In Indonesia, CPI focuses on supporting the climate goals and development objectives set by the Government of Indonesia, while at the same time maintaining strong economic growth and alleviating poverty. The team expertise lies in climate finance effectiveness and innovation, covering both energy and land use issues.
CPI works closely with the Ministry of Finance, PT Sarana Multi Infrastruktur, Ministry of Environment and Forestry, and the Ministry of Energy and Mineral Resources to support innovative financing instruments, and scaling up finance for renewable energy and energy efficiency.
CPI’s Indonesia program is led by Tiza Mafira.
This report identifies the challenges faced by ESCOs in Indonesia’s developing energy efficiency market and suggests improvements, based on market research to existing energy efficiency business models that are viable and can be scaled up in Indonesia.
Despite their potential, Indonesia’s capital market is yet to see the issuance of municipal green bonds due to multiple challenges. This study explores the use of municipal bonds to support Indonesia’s energy transition targets and analyze the overall feasibility of implementing such bonds.
Indonesia is preparing a carbon tax to cut down emissions and free up funds for climate action. But a carbon tax on coal and fuels will not affect buyers as the cost is kept artificially low by government subsidies. To achieve its goal, the carbon tax should open a wider opportunity for Indonesia to refocus its state budget, and phase out its fossil-fuel subsidies. This blog highlights the key elements for the carbon tax to launch successfully.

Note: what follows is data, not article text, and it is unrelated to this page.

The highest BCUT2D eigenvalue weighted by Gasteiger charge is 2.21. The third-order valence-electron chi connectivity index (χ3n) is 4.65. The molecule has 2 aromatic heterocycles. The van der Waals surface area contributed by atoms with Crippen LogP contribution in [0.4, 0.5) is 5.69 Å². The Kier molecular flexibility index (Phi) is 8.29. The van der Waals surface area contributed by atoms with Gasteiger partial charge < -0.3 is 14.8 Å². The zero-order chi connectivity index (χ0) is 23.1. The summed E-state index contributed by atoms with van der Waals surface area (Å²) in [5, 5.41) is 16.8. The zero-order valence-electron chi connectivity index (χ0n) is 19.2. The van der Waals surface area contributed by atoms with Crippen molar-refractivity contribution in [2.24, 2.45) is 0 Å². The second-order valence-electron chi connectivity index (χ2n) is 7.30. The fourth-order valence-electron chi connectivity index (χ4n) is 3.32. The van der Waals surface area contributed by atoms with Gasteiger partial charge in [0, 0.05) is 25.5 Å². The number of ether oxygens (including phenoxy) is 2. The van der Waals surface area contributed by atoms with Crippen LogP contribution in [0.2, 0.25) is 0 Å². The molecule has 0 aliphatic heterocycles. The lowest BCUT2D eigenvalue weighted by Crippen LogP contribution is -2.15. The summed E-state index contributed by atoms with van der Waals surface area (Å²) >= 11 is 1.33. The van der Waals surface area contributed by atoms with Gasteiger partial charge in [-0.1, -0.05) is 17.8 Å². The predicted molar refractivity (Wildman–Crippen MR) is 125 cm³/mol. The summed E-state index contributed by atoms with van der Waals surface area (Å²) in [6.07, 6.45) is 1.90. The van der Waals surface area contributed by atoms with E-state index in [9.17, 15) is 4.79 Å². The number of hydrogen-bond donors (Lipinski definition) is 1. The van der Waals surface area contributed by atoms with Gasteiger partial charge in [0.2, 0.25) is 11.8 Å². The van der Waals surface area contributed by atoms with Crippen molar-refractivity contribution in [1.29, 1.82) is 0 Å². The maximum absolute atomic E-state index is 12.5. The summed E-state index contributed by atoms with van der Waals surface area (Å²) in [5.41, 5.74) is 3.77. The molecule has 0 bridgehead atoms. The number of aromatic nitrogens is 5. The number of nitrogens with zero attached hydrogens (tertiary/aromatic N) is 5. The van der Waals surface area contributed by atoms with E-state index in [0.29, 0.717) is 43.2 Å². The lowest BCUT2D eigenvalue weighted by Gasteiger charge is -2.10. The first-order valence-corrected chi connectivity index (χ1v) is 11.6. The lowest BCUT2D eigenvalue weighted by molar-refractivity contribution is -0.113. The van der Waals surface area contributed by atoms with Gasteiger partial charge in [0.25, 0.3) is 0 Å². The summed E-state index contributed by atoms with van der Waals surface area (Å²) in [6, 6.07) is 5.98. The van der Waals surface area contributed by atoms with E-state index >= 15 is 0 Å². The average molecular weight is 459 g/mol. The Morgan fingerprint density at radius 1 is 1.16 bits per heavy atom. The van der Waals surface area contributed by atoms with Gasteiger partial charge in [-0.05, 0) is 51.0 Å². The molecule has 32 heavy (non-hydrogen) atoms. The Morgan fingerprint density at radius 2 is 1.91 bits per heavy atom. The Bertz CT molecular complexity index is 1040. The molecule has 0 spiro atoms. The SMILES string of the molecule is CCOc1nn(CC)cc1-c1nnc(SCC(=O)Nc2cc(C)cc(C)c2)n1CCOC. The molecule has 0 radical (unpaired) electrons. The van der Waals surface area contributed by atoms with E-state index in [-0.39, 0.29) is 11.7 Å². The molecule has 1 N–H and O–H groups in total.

Indonesia has listed carbon pricing as one of the key climate finance instruments on its climate policy directions, recognizing the potential value of voluntary carbon markets. This blog proposes how tropical forest-rich countries such as Indonesia can respond positively to the upsurge of voluntary carbon markets.
This study, produced in collaboration with the Seoul National University, aims to analyze the COVID-19 recovery policies in South Korea and Indonesia, particularly the role of fiscal stimulus in their energy transition goals.
The EU REDD Facility, Climate Policy Initiative, and the United Nations Development Programme gathered experts from governments, donor agencies, and organizations tracking climate finance to take stock of progress, in an online workshop.
This study, produced in collaboration with the Indonesia Energy Efficiency Society (MASKEEI), aims to measure and understand how COVID-19 has impacted the business of facility owners and energy efficiency service stakeholders through a targeted survey.
Improving the impact of fiscal stimulus in Asia: An analysis of green recovery investments and opportunities
India, Indonesia, the Philippines, Singapore, and South Korea have together announced a total of USD 884 billion in COVID-19 recovery stimulus packages. This study maps the ‘greenness’ of these fiscal stimulus measures and their contribution towards country-level climate objectives.